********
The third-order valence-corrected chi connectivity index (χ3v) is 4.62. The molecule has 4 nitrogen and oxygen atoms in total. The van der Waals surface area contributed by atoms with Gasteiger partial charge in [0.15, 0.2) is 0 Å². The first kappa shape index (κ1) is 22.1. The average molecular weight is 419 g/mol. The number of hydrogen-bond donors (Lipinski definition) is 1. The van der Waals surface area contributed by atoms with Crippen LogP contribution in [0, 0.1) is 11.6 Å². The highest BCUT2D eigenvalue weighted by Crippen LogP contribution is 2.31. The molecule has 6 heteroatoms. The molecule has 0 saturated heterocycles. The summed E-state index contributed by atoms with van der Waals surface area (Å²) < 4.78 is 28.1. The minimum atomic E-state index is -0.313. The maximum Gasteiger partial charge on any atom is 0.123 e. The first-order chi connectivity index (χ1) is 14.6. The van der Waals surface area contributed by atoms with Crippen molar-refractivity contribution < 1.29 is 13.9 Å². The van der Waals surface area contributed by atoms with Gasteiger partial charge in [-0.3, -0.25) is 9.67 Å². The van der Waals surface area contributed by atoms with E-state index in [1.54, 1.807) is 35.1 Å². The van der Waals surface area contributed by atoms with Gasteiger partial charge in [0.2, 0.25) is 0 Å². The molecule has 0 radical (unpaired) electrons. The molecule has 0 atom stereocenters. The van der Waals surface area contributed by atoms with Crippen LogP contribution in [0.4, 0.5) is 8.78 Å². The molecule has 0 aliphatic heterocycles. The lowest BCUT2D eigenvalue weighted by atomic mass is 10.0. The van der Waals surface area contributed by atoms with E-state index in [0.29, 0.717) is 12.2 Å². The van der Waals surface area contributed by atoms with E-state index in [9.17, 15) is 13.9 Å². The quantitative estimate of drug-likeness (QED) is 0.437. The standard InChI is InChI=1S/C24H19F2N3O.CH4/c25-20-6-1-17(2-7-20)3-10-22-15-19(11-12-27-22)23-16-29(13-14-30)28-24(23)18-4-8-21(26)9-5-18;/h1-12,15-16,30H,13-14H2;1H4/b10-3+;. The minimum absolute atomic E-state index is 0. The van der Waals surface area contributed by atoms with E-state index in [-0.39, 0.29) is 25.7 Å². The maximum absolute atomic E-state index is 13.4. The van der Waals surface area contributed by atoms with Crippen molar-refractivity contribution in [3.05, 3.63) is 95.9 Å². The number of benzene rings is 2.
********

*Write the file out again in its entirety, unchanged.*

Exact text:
The third-order valence-corrected chi connectivity index (χ3v) is 4.62. The molecule has 4 nitrogen and oxygen atoms in total. The van der Waals surface area contributed by atoms with Gasteiger partial charge in [0.15, 0.2) is 0 Å². The first kappa shape index (κ1) is 22.1. The average molecular weight is 419 g/mol. The number of hydrogen-bond donors (Lipinski definition) is 1. The van der Waals surface area contributed by atoms with Crippen LogP contribution in [0, 0.1) is 11.6 Å². The highest BCUT2D eigenvalue weighted by Crippen LogP contribution is 2.31. The molecule has 6 heteroatoms. The molecule has 0 saturated heterocycles. The summed E-state index contributed by atoms with van der Waals surface area (Å²) < 4.78 is 28.1. The minimum atomic E-state index is -0.313. The maximum Gasteiger partial charge on any atom is 0.123 e. The first-order chi connectivity index (χ1) is 14.6. The van der Waals surface area contributed by atoms with Crippen molar-refractivity contribution < 1.29 is 13.9 Å². The van der Waals surface area contributed by atoms with Gasteiger partial charge in [-0.3, -0.25) is 9.67 Å². The van der Waals surface area contributed by atoms with E-state index in [1.54, 1.807) is 35.1 Å². The van der Waals surface area contributed by atoms with Gasteiger partial charge in [0.2, 0.25) is 0 Å². The molecule has 0 radical (unpaired) electrons. The molecule has 0 atom stereocenters. The van der Waals surface area contributed by atoms with Crippen LogP contribution in [0.4, 0.5) is 8.78 Å². The molecule has 0 aliphatic heterocycles. The lowest BCUT2D eigenvalue weighted by atomic mass is 10.0. The van der Waals surface area contributed by atoms with E-state index in [0.29, 0.717) is 12.2 Å². The van der Waals surface area contributed by atoms with E-state index in [9.17, 15) is 13.9 Å². The quantitative estimate of drug-likeness (QED) is 0.437. The standard InChI is InChI=1S/C24H19F2N3O.CH4/c25-20-6-1-17(2-7-20)3-10-22-15-19(11-12-27-22)23-16-29(13-14-30)28-24(23)18-4-8-21(26)9-5-18;/h1-12,15-16,30H,13-14H2;1H4/b10-3+;. The minimum absolute atomic E-state index is 0. The van der Waals surface area contributed by atoms with E-state index in [-0.39, 0.29) is 25.7 Å². The maximum absolute atomic E-state index is 13.4. The van der Waals surface area contributed by atoms with Crippen molar-refractivity contribution in [3.05, 3.63) is 95.9 Å². The number of benzene rings is 2.